The Death Knell for Show-and-Tell
For Library Card Sign-Up Month, I visit every Kindergarten class in town. I talk about all the great reasons to have a library card, drop off applications for each student, and read a book - preferably a funny one. Because I visit at least 12 different classrooms, I usually bring an assortment of books so I don't get bored reading the same one in each class.
This year, I brought Otto the Book Bear by Katie Cleminson (not funny, but a perfect choice for pitching libraries!) A Perfectly Messed-Up Story by Patrick McDonnell (the "what not to do with your library book" book), and Elise Parsley's, If You Ever Want to Bring an Alligator to School, Don't!.
If You Ever Want to Bring an Alligator to School, Don't (2015, Little, Brown) is a new book that I find hilarious. A little girl brings her alligator to school for show-and-tell, and all havoc breaks loose. I thought it would bring some giggles to Kindergarten kids. At my first visit, I asked the teacher if the kids had begun show-and-tell yet. I wanted to make sure they would get the joke. I was told that the new, more rigorous Kindergarten curriculum did not allow the time necessary for the rather lengthy process of show-and-tell. The teacher suggested that the book would be best shared with preschoolers as they are the only ones with time for show-and-tell. How sad.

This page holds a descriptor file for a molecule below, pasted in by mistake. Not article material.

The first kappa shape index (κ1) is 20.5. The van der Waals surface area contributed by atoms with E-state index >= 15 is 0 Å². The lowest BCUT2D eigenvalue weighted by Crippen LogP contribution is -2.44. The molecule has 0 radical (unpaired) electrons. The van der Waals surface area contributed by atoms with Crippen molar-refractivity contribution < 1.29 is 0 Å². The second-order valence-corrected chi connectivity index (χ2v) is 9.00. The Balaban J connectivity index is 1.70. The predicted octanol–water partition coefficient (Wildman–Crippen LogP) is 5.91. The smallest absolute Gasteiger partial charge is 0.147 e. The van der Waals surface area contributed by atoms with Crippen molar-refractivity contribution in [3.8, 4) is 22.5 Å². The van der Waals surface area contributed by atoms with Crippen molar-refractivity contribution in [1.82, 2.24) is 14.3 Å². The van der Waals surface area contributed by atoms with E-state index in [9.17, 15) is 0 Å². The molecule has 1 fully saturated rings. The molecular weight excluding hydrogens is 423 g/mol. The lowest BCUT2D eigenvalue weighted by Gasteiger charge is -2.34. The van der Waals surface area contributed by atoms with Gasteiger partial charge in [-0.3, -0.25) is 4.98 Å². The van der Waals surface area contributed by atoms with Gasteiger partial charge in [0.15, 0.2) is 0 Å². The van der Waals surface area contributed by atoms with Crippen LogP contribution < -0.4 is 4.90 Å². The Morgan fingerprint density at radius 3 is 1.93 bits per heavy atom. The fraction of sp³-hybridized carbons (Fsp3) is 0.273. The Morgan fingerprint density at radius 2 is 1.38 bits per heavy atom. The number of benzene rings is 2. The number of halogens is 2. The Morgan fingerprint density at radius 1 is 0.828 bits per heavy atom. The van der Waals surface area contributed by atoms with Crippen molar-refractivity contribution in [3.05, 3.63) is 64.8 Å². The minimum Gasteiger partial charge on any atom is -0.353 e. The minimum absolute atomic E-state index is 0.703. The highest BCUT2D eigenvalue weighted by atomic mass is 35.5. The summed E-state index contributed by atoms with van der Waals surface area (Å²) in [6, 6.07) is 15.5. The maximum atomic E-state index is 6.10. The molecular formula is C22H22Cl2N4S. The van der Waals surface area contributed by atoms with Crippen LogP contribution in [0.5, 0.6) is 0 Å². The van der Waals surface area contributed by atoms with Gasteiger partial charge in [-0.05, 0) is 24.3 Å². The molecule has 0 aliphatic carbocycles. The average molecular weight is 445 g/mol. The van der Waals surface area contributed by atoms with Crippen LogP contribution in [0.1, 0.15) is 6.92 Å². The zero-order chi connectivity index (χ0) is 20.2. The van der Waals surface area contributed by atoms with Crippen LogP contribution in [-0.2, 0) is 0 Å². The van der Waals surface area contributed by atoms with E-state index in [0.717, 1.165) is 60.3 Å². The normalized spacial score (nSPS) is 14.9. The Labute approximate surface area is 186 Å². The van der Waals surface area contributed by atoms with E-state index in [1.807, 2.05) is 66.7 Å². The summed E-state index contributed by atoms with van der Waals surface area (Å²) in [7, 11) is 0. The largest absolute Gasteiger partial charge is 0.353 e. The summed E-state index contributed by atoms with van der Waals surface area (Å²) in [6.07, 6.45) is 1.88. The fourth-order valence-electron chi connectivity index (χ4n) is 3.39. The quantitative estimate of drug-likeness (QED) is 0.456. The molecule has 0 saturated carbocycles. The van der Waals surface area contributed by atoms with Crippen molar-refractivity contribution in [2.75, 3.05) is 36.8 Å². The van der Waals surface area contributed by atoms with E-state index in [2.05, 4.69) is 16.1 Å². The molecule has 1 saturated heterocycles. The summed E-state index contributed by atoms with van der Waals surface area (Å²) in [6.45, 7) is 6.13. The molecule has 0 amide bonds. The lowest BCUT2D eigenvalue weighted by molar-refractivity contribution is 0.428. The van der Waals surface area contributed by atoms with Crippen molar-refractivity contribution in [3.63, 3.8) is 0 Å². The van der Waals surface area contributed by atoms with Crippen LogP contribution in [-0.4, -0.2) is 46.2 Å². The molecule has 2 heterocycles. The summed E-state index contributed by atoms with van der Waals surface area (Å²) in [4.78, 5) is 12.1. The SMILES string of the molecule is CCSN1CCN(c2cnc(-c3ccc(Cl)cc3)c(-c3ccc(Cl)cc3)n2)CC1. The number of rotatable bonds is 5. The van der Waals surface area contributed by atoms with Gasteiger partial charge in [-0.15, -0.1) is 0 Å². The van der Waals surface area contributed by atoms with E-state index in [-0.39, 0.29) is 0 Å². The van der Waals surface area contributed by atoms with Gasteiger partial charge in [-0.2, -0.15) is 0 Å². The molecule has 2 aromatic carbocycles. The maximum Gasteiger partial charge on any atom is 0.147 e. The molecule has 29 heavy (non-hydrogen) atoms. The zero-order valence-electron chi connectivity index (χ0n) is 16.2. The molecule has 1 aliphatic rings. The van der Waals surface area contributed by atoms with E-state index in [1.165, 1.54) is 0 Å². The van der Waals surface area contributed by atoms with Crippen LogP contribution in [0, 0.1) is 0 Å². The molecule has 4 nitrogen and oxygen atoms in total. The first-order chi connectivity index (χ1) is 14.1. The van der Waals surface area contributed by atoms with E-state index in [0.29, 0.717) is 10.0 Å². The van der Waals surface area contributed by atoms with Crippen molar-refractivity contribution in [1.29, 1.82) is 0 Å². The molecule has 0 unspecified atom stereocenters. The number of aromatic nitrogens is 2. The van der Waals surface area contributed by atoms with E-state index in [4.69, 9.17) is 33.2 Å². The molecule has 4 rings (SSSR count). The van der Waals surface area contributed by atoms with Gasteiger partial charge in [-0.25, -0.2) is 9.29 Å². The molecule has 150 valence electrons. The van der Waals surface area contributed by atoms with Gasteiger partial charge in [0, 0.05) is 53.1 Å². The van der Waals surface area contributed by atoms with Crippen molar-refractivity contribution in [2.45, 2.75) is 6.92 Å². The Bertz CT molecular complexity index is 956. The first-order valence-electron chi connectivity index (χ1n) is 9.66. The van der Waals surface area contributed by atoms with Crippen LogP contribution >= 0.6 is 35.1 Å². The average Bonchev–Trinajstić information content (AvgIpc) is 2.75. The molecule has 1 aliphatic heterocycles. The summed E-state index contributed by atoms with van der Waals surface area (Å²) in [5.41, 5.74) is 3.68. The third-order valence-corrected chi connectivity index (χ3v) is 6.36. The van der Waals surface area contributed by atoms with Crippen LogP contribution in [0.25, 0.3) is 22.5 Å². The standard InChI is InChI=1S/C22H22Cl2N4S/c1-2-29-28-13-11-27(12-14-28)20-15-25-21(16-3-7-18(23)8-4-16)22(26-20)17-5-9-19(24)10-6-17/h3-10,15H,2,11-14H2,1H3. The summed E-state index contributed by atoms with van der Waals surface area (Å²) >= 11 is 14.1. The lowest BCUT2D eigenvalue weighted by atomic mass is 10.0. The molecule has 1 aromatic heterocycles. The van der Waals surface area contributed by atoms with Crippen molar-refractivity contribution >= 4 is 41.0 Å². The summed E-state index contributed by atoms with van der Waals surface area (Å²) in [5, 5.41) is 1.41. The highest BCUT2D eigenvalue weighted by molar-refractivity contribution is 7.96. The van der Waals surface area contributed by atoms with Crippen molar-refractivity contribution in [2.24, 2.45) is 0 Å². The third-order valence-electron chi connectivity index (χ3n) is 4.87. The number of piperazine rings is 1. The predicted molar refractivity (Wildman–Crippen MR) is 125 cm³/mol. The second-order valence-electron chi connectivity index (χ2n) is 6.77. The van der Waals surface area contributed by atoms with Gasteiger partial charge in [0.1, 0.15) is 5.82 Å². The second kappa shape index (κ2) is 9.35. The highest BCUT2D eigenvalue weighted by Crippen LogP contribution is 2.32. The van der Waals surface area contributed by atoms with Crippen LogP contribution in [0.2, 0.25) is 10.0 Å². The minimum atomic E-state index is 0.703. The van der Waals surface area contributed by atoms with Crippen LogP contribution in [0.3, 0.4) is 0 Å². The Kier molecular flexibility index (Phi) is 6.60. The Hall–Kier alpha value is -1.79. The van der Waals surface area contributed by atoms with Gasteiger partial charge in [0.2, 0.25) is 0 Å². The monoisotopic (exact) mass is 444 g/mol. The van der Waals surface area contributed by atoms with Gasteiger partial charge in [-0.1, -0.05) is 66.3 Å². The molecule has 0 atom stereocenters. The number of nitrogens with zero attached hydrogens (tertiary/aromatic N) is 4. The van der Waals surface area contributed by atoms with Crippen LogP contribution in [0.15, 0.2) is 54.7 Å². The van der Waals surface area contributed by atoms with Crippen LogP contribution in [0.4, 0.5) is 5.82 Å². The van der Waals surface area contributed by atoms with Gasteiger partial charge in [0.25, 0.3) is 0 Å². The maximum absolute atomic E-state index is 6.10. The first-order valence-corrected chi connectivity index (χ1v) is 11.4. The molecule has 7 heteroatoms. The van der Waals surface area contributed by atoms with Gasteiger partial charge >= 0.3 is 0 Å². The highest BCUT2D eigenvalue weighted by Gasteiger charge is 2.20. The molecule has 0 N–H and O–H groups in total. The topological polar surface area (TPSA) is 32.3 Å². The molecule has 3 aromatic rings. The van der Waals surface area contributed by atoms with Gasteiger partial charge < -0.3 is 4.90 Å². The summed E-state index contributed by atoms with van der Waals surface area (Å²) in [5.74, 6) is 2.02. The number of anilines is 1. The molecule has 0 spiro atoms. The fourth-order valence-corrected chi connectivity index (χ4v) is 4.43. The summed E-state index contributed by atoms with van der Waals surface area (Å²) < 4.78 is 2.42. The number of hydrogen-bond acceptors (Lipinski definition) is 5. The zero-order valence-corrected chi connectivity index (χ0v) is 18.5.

This isn't an individual teacher's decision, it is a by-product of strict, standards-based education. I get it. I truly do, but I am glad that I am not a child today. Today's body of knowledge is so much greater than it was when I was in school, and the process of educating children has moved to a business-like model. These factors combine to remove much of the joy of early learning - free play, music, art, and show-and-tell.
If you're a parent or librarian or teacher with a few minutes of free time, spread some joy wherever you can. Life is hard - even in Kindergarten.